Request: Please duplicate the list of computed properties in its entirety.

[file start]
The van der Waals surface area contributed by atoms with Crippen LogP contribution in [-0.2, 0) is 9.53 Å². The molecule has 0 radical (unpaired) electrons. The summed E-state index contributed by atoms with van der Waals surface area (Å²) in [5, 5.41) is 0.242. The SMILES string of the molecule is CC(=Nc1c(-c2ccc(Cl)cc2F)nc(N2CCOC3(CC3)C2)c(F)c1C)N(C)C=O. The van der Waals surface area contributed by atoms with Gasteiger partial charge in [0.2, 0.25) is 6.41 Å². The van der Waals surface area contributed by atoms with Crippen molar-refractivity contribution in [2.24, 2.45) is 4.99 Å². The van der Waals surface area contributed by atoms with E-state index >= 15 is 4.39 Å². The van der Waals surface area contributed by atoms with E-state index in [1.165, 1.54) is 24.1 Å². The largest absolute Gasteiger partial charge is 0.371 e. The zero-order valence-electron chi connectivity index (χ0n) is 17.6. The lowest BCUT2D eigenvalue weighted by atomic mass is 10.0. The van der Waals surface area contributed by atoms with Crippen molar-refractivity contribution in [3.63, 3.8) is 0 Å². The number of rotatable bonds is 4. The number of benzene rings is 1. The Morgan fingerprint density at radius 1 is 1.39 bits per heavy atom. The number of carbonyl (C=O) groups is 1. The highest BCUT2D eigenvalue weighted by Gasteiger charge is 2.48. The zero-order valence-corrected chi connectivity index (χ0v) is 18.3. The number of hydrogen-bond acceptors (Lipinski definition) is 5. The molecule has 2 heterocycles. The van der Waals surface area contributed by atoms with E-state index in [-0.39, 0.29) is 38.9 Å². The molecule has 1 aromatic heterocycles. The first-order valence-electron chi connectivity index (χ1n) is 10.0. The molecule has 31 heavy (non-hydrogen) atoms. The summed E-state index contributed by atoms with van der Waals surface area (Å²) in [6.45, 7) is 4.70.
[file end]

The van der Waals surface area contributed by atoms with Crippen LogP contribution in [-0.2, 0) is 9.53 Å². The molecule has 0 radical (unpaired) electrons. The summed E-state index contributed by atoms with van der Waals surface area (Å²) in [5, 5.41) is 0.242. The SMILES string of the molecule is CC(=Nc1c(-c2ccc(Cl)cc2F)nc(N2CCOC3(CC3)C2)c(F)c1C)N(C)C=O. The van der Waals surface area contributed by atoms with Gasteiger partial charge in [0.2, 0.25) is 6.41 Å². The van der Waals surface area contributed by atoms with Crippen molar-refractivity contribution in [2.24, 2.45) is 4.99 Å². The van der Waals surface area contributed by atoms with E-state index >= 15 is 4.39 Å². The van der Waals surface area contributed by atoms with E-state index in [1.165, 1.54) is 24.1 Å². The largest absolute Gasteiger partial charge is 0.371 e. The zero-order valence-electron chi connectivity index (χ0n) is 17.6. The lowest BCUT2D eigenvalue weighted by atomic mass is 10.0. The van der Waals surface area contributed by atoms with Crippen molar-refractivity contribution in [3.63, 3.8) is 0 Å². The number of rotatable bonds is 4. The number of benzene rings is 1. The Morgan fingerprint density at radius 1 is 1.39 bits per heavy atom. The number of carbonyl (C=O) groups is 1. The highest BCUT2D eigenvalue weighted by Gasteiger charge is 2.48. The zero-order valence-corrected chi connectivity index (χ0v) is 18.3. The number of hydrogen-bond acceptors (Lipinski definition) is 5. The molecule has 2 heterocycles. The van der Waals surface area contributed by atoms with E-state index in [-0.39, 0.29) is 38.9 Å². The molecule has 1 aromatic heterocycles. The first-order valence-electron chi connectivity index (χ1n) is 10.0. The molecule has 31 heavy (non-hydrogen) atoms. The summed E-state index contributed by atoms with van der Waals surface area (Å²) in [6.45, 7) is 4.70.